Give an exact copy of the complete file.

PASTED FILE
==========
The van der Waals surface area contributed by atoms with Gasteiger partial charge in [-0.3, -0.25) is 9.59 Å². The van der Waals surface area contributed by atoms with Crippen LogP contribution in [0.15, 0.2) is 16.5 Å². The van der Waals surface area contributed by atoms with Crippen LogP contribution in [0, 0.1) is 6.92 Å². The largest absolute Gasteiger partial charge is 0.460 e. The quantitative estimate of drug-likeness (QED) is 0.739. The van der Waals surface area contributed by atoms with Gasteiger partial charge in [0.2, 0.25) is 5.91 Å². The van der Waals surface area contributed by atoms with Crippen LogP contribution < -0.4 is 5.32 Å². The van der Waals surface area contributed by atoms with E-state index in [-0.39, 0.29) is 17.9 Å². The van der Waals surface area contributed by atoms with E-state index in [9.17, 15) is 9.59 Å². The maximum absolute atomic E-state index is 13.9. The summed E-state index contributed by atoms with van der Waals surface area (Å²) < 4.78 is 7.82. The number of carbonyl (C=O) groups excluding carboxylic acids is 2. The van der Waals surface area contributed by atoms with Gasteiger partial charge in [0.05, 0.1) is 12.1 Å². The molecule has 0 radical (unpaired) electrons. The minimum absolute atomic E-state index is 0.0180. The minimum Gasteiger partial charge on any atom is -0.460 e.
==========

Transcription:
The van der Waals surface area contributed by atoms with Gasteiger partial charge in [-0.3, -0.25) is 9.59 Å². The van der Waals surface area contributed by atoms with Crippen LogP contribution in [0.15, 0.2) is 16.5 Å². The van der Waals surface area contributed by atoms with Crippen LogP contribution in [0, 0.1) is 6.92 Å². The largest absolute Gasteiger partial charge is 0.460 e. The quantitative estimate of drug-likeness (QED) is 0.739. The van der Waals surface area contributed by atoms with Gasteiger partial charge in [0.2, 0.25) is 5.91 Å². The van der Waals surface area contributed by atoms with Crippen LogP contribution < -0.4 is 5.32 Å². The van der Waals surface area contributed by atoms with E-state index in [-0.39, 0.29) is 17.9 Å². The van der Waals surface area contributed by atoms with E-state index in [9.17, 15) is 9.59 Å². The maximum absolute atomic E-state index is 13.9. The summed E-state index contributed by atoms with van der Waals surface area (Å²) < 4.78 is 7.82. The number of carbonyl (C=O) groups excluding carboxylic acids is 2. The van der Waals surface area contributed by atoms with Gasteiger partial charge in [0.05, 0.1) is 12.1 Å². The molecule has 0 radical (unpaired) electrons. The minimum absolute atomic E-state index is 0.0180. The minimum Gasteiger partial charge on any atom is -0.460 e.